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In Focus: Analyzing Leeds' Width

The new 4-2-3-1 formation relies heavily on flank play. Here's a breakdown of how the wingers and outside backs got involved in the draw against Bolton.

Casper Sloth manned the left flank in the 1-1 draw with Bolton.
Casper Sloth manned the left flank in the 1-1 draw with Bolton.
Tony Marshall/Getty Images

Aside from the litany of rumors that go hand-in-hand with the January transfer window, a great deal of the talk surrounding Leeds United recently has been Neil Redfearn's decision to deploy a 4-2-3-1 formation. It resulted in the Whites leaving Macron Stadium with a hard-earned point and a major component of the result was how Leeds utilized the flanks.

The 4-2-3-1 system that was employed usually allows two things to happen. First off, it adds an extra man in midfield, which in turn allows the now five-man unit to retain possession and challenge the ball more effectively. Secondly, it encourages wide play, as the wingers and outside backs charge upfield trying to cut inside for a shot or beat their man on the dribble to cross.

On Saturday both of these phenomenons unfolded on the pitch. The central midfield trio of Lewis Cook, Rodolph Austin, and Luke Murphy worked diligently to shield the back four, disrupt Bolton's advances, and create through the middle. Those three were far from perfect, but it allowed Leeds to grind out an away point which would have surely not been obtained if the attacking and defensive central midfielder of the 4-4-2 diamond formation manned the center of the park.

As far as wide play goes, Leeds used their outside midfielders and outside backs to great effect. Bolton's Liam Feeney and Darren Pratley worked their respective flanks, but were largely held quiet throughout the affair. However, when Leeds' own flank play gets broken down analytically and spatially several interesting trends appear.

First off, below is a positional map that shows where each Whites player showed up most often on the pitch. The important numbers to look at on it are Gaetano Berardi's #12, Charlie Taylor's #21, Sam Byram's #2, and Casper Sloth's #33.

Starting with the outside backs, it reveals that Berardi and Taylor spent the majority of the afternoon virtually pinned to the touchline. As for Byram and Sloth, the wingers, it illustrates that they had a tendency to tuck in to either support possession or combine. This theme causes one to look at the pitch in groupings of backs and wingers, but when one looks at the positional map horizontally (right and left flank) a lot more is evident.

Most importantly it shows how much higher upfield the right-sided pairing of Berardi and Byram were than the left-sided pairing of Taylor and Sloth. Inferentially, the right-sided duo was more involved in the attack, whereas the left-sided duo was more active on the defensive side of the ball.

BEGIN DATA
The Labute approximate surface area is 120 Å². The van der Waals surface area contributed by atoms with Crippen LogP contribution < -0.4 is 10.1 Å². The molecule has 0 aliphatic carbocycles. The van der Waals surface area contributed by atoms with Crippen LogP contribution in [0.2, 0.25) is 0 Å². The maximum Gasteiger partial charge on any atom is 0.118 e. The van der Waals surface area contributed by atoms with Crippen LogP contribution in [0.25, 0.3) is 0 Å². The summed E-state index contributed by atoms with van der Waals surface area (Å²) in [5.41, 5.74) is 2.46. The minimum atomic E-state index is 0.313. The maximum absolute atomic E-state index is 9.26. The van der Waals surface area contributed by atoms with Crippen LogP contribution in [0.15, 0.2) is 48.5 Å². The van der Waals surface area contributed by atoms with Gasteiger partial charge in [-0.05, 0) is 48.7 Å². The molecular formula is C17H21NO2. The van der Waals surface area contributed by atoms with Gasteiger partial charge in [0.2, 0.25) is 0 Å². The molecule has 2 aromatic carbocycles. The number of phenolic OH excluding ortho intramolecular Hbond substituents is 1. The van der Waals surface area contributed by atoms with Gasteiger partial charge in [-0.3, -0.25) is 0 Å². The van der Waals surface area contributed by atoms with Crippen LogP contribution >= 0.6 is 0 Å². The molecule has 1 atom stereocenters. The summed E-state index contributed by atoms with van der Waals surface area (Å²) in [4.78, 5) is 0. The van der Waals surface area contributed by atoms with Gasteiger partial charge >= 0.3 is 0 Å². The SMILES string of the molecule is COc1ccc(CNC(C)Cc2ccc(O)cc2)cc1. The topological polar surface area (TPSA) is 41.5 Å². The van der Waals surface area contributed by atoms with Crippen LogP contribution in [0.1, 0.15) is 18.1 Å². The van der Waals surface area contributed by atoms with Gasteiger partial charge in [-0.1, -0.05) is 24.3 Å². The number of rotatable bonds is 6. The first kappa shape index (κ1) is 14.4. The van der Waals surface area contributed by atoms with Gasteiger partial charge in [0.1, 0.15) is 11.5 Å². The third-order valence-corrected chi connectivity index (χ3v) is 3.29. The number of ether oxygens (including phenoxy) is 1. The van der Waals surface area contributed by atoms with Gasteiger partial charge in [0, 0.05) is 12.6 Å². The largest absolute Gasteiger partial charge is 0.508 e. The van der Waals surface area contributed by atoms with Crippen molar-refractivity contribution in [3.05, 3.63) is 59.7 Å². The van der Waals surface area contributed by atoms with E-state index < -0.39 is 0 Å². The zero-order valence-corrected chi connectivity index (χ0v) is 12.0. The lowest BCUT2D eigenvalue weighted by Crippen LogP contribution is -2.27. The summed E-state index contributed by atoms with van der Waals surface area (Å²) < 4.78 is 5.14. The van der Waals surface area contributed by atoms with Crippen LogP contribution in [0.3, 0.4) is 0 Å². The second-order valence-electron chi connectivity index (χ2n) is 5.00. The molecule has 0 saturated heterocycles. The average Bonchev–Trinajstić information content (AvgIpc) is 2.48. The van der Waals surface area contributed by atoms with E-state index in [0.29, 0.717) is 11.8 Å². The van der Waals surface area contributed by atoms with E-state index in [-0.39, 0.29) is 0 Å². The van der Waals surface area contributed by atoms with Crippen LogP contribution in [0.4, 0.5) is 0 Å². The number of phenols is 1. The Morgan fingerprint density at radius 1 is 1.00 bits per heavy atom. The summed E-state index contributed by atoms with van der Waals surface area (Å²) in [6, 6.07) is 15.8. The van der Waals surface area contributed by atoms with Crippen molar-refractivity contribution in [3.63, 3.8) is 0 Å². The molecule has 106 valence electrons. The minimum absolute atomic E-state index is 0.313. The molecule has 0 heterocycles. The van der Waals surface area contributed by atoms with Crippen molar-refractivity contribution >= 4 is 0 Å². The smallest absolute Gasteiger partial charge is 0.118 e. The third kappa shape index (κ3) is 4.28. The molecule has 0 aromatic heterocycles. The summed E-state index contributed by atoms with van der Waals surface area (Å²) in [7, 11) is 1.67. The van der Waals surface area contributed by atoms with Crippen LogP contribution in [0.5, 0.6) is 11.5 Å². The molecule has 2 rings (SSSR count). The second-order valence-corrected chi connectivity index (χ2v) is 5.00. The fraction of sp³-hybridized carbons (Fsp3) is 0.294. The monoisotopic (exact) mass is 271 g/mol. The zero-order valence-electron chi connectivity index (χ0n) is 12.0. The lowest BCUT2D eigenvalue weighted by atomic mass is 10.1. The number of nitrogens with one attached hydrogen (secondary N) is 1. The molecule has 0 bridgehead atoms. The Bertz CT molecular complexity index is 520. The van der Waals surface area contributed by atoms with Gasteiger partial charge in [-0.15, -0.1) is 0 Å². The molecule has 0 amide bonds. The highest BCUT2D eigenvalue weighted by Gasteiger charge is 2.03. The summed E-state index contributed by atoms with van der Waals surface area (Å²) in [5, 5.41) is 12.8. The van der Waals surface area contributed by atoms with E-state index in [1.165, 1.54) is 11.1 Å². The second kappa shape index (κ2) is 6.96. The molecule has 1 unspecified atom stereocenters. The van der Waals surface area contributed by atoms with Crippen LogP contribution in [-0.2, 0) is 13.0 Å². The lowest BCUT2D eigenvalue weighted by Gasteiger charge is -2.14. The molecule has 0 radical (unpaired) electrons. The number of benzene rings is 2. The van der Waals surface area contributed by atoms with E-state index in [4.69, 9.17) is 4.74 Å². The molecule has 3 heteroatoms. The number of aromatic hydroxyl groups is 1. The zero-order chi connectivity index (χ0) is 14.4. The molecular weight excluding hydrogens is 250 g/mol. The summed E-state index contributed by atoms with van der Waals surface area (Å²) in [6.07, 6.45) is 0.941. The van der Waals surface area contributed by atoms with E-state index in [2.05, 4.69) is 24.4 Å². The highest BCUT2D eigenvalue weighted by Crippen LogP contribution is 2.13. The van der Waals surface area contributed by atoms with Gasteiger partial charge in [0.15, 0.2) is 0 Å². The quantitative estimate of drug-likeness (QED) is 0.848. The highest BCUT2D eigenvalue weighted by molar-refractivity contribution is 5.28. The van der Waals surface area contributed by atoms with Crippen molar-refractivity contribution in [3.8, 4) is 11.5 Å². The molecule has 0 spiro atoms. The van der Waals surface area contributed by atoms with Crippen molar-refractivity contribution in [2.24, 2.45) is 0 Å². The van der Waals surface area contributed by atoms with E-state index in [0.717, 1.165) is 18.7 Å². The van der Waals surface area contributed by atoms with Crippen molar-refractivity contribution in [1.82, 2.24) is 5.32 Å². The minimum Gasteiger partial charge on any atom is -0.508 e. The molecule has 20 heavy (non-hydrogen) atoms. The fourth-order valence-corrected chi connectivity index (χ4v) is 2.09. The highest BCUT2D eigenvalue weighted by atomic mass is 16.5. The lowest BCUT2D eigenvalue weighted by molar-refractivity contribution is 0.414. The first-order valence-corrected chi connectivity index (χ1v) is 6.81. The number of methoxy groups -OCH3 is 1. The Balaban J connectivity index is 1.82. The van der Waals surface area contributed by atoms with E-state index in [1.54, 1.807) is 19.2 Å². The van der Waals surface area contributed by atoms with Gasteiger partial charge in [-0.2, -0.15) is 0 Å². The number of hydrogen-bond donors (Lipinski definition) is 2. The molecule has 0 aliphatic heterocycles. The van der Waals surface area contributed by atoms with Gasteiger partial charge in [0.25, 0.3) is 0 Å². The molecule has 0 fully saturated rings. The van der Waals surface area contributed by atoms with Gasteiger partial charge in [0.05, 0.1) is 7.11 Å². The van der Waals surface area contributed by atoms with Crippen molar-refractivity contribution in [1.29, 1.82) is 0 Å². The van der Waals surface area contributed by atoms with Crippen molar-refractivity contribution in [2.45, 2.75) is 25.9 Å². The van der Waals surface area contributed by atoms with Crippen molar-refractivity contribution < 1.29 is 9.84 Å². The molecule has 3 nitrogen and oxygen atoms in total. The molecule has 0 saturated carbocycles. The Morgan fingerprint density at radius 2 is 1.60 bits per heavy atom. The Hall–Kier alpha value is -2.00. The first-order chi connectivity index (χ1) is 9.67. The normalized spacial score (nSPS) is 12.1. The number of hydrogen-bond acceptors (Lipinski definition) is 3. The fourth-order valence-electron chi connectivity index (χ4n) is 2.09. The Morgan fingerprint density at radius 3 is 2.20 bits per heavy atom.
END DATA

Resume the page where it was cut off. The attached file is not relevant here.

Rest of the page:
The following heat map provides even further insight into how involved the wingers and outside backs were against Bolton. The more green there is in an area of the field the more active a player was. Conversely, the more blue there is in an area of the field the less active a player was.

There is an incredibly higher density of green and overall data points on the right side of the field than the left side. This goes to show that Byram and Berardi were extremely involved and tirelessly defended and attacked over the course of the 90 minutes. The left sided players of Sloth and Taylor were still highly involved, but not nearly to the extent which Byram and Berardi were.

This fondness for the right side becomes even more apparent when the following image is introduced. It divides the pitch into a left, central, and right section. It then records a blue dot for every "football event" that occurs on the pitch and proportionally breaks down where they take place.

Normally the greatest percentage would occur in the central section, but the story is entirely different from the Bolton match. Even though Redfearn placed three midfielders centrally, the right side was the most active area on the field. Byram and Berardi's side was responsible for nearly 40% of Leeds' football events, while Sloth and Taylor's were only responsible for about 28% of them.

Given all of these metrics, images, and analyzations, there is one major idea that can be gathered from the Bolton match. The 4-2-3-1 formation thrives on flank play and it seems as though the right side of the field is where a great deal of time and energy is expelled.

To be blunt, one reason for this could be that many footballer's are dominantly right footed. It's only their natural tendency to lean towards the right side, but there are more in-depth reasons for this trend too. Berardi and Byram are both solid players who can sprint up and down the right flank and providing service and width. The Englishman of this duo provided what were arguably the best chances on the afternoon. They can be seen at the 2:28 and 2:55 marks of the below video.

Those chances surely left the Leeds faithful salivating at the prospects of players like Sloth, Taylor, Berardi, and Byram booming down their respective flanks, but it most importantly shows a new element to the team's game. In the 4-2-3-1 the team is no longer narrow, but now is maximizing the full width of the pitch. This then allows the team to produce free-flowing attacks, particularly down the right.

Everyone will have to wait and see if this trend continues, but the numbers and analysis from the Bolton surely back the tactical benefits of the 4-2-3-1. Given the precious away point that was gained this weekend, it appears as though Redfearn may just have unlocked tactical gold for his squad.